Imagens da página

O! gladness comes to many,

But sorrow comes to me,
As I look o'er the wide ocean

ain countrie.

0! it's not my ain ruin

That saddens aye my ee,
But the love I left in Galloway,

Wi' bonnie bairns three;
My hamely hearth burnt bonnie,

And smiled my fair Marie:
I've left


heart behind me, In my ain countrie.

The bud comes back to summer,

And the blossom to the tree,
But I win back-oh, never,

ain countrie.
I'm leal to the high heaven,

Which will be leal to me;
And there I'll meet ye a' sune,

ain countrie.


TUNE-Fy, let us a' to the bridal.

THERE's fouth o' braw Jockies and Jennies

Comes weel-buskit into the fair, With ribbons on their cockernonies,

And fouth o' fine flour on their hair. Maggie she was sae weel buskit,

That Willie was tied to his bride ;

The pownie was ne'er better whisket

Wi' cudgel that hang frae his side.

But Maggie was wondrous jealous,

To see Willie buskit sae braw ; And Sandy he sat in the alehouse,

And hard at the liquor did ca'. There was Geordie, that weel looed his lassie,

He took the pint-stoup in his arms, And hugged it, and said, Trouth they're saucie,

That loes na a guid-father's bairn.

There was Wattie, the muirland laddie,

That rides on the bonnie grey cowt, With sword by his side like a cadie

To drive in the sheep and the nowt. His doublet sae weel it did fit him,

It scarcely cam down to mid-thie, With hair pouthered, hat, and a feather,

And housing at curpen and tee.

But Bruckie played boo to Bassie, *

And aff scoured the cout like the wind : Puir Wattie he fell on the caussey,

And birzed all the banes in his skin.
His pistols fell out o' the hulsters,

And were a' bedaubed wi' dirt ;
The folk they cam round him in clusters ;

Some leuch, and cried, Lad, was ye hurt?

But cout wad let naebody steer him,

He aye was sae wanton and skeigh ;
The packmen's stands he overturned them,

And garred a' the Jocks stand abeigh ;

* The cow played boo to the horse.

Wi' sneerin bebind and before him,

For sic is the mettle o' brutes, Puir Wattie, and waes me for him,

Was fain to gang hame in his boots.

Now it was late in the e'ening,

And boughting-time was drawing near ; The lasses had stanched their greening

Wi' fouth o’ braw apples and beer. There was Lillie, and Tibbie, and Sibbie,

And Ceicy on the spinnle could spin, Stood glowrin at signs and glass winnocks,

But deil a ane bade them come in.

Gude guide us ! saw ye ever the like o't?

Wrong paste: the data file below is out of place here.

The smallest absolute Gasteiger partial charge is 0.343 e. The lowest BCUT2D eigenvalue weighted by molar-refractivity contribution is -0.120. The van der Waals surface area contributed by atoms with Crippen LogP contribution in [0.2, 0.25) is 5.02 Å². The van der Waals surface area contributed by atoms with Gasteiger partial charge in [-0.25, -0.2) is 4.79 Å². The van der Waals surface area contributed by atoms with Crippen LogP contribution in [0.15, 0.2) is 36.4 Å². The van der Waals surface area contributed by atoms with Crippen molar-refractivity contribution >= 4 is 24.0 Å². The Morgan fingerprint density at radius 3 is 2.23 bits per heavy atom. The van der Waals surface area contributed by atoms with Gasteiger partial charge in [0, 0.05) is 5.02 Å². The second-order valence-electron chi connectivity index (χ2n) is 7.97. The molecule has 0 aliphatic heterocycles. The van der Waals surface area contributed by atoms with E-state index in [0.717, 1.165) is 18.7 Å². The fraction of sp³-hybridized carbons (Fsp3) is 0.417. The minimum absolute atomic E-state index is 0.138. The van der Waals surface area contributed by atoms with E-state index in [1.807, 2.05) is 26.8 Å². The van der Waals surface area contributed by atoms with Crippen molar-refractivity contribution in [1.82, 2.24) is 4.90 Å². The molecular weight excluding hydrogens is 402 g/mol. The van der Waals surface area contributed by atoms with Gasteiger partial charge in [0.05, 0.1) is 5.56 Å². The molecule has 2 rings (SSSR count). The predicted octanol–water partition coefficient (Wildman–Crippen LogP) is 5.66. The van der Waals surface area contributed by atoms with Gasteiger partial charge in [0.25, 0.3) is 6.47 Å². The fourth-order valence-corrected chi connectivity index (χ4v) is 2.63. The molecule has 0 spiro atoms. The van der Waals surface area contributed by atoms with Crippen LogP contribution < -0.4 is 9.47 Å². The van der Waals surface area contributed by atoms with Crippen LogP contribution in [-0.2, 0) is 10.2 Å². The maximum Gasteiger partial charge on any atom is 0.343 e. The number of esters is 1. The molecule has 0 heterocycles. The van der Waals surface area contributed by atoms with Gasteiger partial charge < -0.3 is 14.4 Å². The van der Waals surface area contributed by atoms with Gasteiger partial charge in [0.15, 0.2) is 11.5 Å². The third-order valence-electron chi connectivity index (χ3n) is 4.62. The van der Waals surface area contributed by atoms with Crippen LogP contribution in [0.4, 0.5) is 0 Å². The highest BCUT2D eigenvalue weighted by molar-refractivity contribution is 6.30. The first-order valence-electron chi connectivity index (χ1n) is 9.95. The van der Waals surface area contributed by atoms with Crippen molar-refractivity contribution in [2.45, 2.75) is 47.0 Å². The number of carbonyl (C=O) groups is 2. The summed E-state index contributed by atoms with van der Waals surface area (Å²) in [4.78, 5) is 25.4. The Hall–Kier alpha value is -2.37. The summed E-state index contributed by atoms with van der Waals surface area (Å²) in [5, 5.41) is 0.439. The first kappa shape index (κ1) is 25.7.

See, yonder’s a bonnie black swan ; It glow'rs as it wad fain be at us; What's


that it bauds in its hand ? Awa', daft gowk, cries Wattie,

They're a' but a ruckle o' sticks ;
See, there is Bill-Jock and auld Hawkie,

And yonder's Mess John and auld Nick.

Quoth Maggie, come buy us our fairin';

And Wattie richt sleely could tell, I think thou’rt the flower o' the clachan,

In trowth, now, I'se gie thee mysell. But wha wad ha' e'er thocht it o' him,

That e'er he had rippled the lint ? Sae proud was he o' his Maggie,

Though she was baith scaulie and squint.*

• From Herd's Collection, 1776.


TUNE-Bessy Bell and Mary Gray.

Forgive me if I thought your looks

Did once some change discover;
To be too jealous is the fault

Of every faithful lover.
My looks that keen resentment show,

Which you blame so severely;
A sign, alas, you little know

What 'tis to love sincerely.

The torments of a long despair

I could in silence smother;
But 'tis a thing I cannot bear,

To think you love another.
My fate depends alone on you;
I am but what


make me; Divinely blest if you prove true, Undone if you

forsake me.




TUNE-Clout the Caldron.

Have you any laws to mend ?

Or have you any grievance ? * This song, and the six songs and eight fragments which follow, are from a manuscript collection, made, during the decade of 1770-80, by a lady residing at Edinburgh. I am only permitted to mention that the compiler was an intimate friend of Mrs Catherine Cockburn, author of the later set of words to the tune of “the Flowers of the Forest," and of the burlesque on the Young Chevalier's Declaration, which immediately follows.

I am a hero to my trade,

And truly a most leal prince.
Would you


would Would


be free of taxes, Come chapping to my father's door,

You need not doubt of access.

you have


Religion, laws, and liberty,

Ye ken, are bonnie words, sirs : They shall be a' made sure to you,

If you'll fecht wi' your swords, sirs. The nation's debt we soon shall pay,

If ye'll support our right, boys; No sooner we are brought in play

Than all things shall be tight, boys.

Ye ken that, by an Union base,

Your ancient kingdom's undone, That a' your ladies, lords, and lairds,

Gang up and live at London. Nae langer that we will allow, For, crack-it

goes asunderWhat took sic time and pains to do;

And let the warld wonder.

I'm sure, for seven years and mair,

Ye've heard o' sad oppression; And this is all the good ye got

By the Hanover succession. For absolute power and popery,

Ye ken it's a' but nonsense : I here swear to secure to you

Your liberty of conscience.

And, for


encouragement, Ye shall be pardoned by-ganes ; Nae mair fight on the Continent,

And leave behind your dry-banes.

« AnteriorContinuar »